The Nirenberg and Matthaei experiment was a scientific experiment performed on May 15, 1961, by Marshall W. Nirenberg and his post doctoral fellow, Heinrich J. Matthaei. The experiment cracked the genetic code by using nucleic acid homopolymers to translate specific amino acids.
In the experiment, an extract from bacterial cells that could make protein even when no intact living cells were present was prepared. Adding an artificial form of RNA, poly-U, to this extract caused it to make a protein composed entirely of the amino acid phenylalanine. This experiment cracked the first codon of the genetic code showed that RNA controlled the production of specific types of protein.
Health Medical Pharma
The adaptor hypothesis is part of a scheme to explain how information encoded in DNA is used to specify the amino acid sequence of proteins. It was formulated by Francis Crick in the mid-1950s, together with the central dogma of molecular biology and the sequence hypothesis. It first appeared in an informal publication of the RNA Tie Club in 1955 and was formally published in an article “On Protein Synthesis” in 1958.
The adaptor hypothesis was framed to explain how information could be extracted from a nucleic acid and used to put together a string of amino acids in a specific sequence, that sequence being determined by the nucleotide sequence of the nucleic acid (DNA or RNA) template. He proposed that each amino acid is first attached to its own specific “adaptor” piece of nucleic acid (in an enzyme catalysed reaction). The order of assembly of the amino acids is then determined by a specific recognition between the adaptor and the nucleic acid which is serving as the informational template. In this way the amino acids could be lined up by the template in a specific order. Coupling between adjacent amino acids would then lead to the synthesis of a polypeptide whose sequence is determined by the template nucleic acid.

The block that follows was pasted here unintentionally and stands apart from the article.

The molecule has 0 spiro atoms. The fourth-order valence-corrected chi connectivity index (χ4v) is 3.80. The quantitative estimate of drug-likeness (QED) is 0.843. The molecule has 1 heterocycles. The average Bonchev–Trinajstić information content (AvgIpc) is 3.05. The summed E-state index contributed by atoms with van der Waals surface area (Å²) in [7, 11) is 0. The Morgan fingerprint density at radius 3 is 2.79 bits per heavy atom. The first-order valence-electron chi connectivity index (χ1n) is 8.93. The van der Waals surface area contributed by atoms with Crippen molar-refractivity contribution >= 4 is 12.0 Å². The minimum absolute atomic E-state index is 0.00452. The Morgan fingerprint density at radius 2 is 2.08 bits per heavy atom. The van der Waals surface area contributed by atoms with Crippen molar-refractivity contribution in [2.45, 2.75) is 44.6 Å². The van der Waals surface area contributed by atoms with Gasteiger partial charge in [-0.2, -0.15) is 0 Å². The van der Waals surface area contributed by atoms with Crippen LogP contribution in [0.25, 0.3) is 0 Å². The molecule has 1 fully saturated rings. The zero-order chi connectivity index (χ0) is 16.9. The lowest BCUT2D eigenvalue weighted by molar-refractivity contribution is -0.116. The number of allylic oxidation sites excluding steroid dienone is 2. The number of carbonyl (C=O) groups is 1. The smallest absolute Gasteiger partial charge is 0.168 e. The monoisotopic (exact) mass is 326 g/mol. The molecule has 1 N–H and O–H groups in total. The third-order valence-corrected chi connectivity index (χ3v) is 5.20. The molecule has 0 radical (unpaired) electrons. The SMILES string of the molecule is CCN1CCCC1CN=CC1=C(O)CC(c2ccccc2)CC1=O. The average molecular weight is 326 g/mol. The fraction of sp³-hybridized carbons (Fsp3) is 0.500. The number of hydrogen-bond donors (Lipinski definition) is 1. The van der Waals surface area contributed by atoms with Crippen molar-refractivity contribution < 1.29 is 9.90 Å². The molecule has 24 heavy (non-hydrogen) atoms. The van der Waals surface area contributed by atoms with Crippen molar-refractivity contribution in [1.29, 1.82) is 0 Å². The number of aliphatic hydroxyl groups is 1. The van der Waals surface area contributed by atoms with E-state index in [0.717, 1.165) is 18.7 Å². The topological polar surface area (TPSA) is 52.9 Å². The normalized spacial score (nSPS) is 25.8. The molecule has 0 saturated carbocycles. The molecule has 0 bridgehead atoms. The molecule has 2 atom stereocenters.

Science of drugs including their origin, composition, pharmacokinetics,
pharmacodynamics, therapeutic use, and toxicology.
Pharmacology (from Greek φάρμακον, pharmakon, "poison" in classic Greek; "drug" in modern Greek; and -λογία, -logia "study of", "knowledge of") is the branch of medicine and biology concerned with the study of drug action, where a drug can be broadly defined as any man-made, natural, or endogenous (within the body) molecule which exerts a biochemical and/or physiological effect on the cell, tissue, organ, or organism. More specifically, it is the study of the interactions that occur between a living organism and chemicals that affect normal or abnormal biochemical function. If substances have medicinal properties, they are considered pharmaceuticals.